But these are just theoretical numbers, practical results are more important: Colin’s land will hold over double the stock density of his brother’s, and yield the same with grain, but with fewer inputs. Why doesn’t his brother follow suit then? “He’s my older brother, and older brothers will never listen to younger brothers”. It also brings back something Gabe Brown says, “I get visited by farmers from all over the world, but I’ve never had one of my neighbours come and see me”.

Colin's tine drill, with a few modifications

Colin’s tine drill, with a few modifications

The latest iteration of Pasture Cropping is to stop growing monoculture cash crops, and instead plant a more diverse mix earlier in the year. Oats are still the base, but legumes like peas and vetches are added, and also brassicas which provide excellent forage for the sheep. These mixes are sown in March, and are then grazed 3 times. On the last grazing, the animals are left on a bit longer, which kills off the legumes and brassicas, but leaves the oats to grow though and be harvested later. The sheep are effectively acting as a herbicide. Colin is pretty excited about this development, as it allows legumes to come into the rotation, and it also gives another boost to plant and root diversity.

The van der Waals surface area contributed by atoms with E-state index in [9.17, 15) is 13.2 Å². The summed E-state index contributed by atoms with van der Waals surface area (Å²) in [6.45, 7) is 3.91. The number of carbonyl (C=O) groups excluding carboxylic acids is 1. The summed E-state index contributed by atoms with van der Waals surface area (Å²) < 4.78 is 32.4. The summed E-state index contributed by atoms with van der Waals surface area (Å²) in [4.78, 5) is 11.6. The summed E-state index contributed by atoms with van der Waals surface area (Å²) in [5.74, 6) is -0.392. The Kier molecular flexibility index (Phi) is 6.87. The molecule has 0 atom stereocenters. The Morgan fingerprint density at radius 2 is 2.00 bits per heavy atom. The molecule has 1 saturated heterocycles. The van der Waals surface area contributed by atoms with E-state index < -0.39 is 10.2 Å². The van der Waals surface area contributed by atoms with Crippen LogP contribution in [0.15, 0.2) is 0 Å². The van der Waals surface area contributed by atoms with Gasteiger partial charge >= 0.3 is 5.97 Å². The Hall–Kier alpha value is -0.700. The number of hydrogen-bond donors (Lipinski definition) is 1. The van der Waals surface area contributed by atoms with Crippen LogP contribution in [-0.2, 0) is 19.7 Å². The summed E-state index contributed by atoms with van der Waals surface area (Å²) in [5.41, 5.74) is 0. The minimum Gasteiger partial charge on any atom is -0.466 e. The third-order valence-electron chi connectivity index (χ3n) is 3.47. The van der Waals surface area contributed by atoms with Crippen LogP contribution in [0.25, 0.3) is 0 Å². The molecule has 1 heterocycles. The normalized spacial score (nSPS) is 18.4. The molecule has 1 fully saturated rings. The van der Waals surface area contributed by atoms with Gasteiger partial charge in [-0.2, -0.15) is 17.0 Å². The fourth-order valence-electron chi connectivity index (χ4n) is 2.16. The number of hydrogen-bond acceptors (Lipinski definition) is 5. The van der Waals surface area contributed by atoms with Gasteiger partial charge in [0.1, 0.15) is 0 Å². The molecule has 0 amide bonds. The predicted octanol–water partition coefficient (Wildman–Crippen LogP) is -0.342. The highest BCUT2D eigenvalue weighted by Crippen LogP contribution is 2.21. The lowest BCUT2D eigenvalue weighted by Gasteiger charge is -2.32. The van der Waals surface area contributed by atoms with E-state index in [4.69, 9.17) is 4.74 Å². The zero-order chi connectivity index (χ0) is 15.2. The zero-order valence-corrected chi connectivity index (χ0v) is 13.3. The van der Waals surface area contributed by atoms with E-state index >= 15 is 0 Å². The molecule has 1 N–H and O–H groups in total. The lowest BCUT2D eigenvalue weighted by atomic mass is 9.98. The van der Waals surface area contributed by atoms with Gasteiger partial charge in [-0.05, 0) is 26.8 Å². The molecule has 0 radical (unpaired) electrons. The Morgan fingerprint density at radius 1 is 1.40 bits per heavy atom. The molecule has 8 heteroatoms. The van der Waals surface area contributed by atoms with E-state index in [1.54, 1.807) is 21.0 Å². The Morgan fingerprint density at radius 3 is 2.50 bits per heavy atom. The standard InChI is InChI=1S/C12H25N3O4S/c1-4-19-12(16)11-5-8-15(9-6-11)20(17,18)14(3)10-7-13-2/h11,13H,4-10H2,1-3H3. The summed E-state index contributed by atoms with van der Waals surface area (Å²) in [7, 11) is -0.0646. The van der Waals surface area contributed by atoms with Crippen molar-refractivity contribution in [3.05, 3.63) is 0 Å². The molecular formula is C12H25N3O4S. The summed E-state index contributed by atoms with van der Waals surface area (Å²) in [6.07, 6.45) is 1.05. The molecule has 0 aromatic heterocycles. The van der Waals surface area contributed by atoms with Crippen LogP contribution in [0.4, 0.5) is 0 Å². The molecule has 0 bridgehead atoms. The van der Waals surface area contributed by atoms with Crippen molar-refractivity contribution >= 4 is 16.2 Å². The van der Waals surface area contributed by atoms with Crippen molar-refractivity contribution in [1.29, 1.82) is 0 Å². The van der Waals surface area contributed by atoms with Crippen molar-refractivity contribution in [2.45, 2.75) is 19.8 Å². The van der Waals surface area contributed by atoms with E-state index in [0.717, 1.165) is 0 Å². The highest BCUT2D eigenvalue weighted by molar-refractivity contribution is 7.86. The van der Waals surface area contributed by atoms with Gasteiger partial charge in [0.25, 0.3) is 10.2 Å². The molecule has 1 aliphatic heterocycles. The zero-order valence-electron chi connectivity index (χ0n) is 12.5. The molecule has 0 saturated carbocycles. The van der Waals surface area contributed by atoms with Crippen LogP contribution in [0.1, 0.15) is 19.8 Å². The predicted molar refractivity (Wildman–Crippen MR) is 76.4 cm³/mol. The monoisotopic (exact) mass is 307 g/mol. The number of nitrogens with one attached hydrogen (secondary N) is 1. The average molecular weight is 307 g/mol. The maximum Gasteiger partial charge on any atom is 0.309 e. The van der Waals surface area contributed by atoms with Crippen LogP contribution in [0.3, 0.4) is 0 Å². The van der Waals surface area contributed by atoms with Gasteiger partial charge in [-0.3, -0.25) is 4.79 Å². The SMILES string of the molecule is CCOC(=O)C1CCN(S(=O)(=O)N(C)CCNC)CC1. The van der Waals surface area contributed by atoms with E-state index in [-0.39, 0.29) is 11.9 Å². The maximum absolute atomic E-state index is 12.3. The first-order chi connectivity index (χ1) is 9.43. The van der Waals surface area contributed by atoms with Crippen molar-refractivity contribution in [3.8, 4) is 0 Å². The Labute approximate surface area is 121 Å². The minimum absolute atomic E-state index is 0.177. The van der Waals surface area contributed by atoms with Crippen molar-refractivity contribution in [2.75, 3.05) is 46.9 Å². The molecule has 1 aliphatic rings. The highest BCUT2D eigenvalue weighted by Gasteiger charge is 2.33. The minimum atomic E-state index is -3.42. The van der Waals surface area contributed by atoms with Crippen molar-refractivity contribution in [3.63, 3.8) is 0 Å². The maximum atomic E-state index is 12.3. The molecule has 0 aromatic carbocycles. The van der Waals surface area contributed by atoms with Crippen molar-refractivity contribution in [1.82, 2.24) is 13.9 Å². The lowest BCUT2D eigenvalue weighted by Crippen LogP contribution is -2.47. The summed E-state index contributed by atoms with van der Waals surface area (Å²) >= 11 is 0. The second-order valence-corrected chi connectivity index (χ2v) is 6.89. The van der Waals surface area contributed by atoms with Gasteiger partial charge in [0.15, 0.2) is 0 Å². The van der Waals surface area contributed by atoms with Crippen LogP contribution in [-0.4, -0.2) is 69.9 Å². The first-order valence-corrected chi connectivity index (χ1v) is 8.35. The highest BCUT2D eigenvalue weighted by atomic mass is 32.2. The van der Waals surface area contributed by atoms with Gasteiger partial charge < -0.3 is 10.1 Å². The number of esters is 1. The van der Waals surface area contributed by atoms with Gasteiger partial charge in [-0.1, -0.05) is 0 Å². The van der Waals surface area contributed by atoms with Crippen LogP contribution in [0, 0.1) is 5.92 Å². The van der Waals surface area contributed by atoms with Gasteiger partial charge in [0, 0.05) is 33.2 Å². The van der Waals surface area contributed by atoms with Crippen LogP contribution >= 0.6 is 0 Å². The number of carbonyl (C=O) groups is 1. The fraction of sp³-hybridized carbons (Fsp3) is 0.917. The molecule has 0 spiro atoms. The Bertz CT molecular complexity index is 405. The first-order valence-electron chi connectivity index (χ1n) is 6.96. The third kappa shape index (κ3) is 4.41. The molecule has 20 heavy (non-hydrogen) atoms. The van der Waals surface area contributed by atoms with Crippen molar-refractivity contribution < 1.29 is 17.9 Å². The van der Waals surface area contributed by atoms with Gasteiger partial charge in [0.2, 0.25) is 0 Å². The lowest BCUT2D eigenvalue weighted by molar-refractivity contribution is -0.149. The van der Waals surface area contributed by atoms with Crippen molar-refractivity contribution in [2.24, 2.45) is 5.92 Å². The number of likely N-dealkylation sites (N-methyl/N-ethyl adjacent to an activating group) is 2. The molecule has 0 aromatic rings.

There is an elephant in the room: Pasture Cropping will not work in the UK.

However, this was an excellent visit, and very inspiring. It’s a system that goes completely against convention, and steps on some toes in the process. It’s very logical (to my mind anyway) when you think about it, and it begs the question – what is our equivalent going to be at home?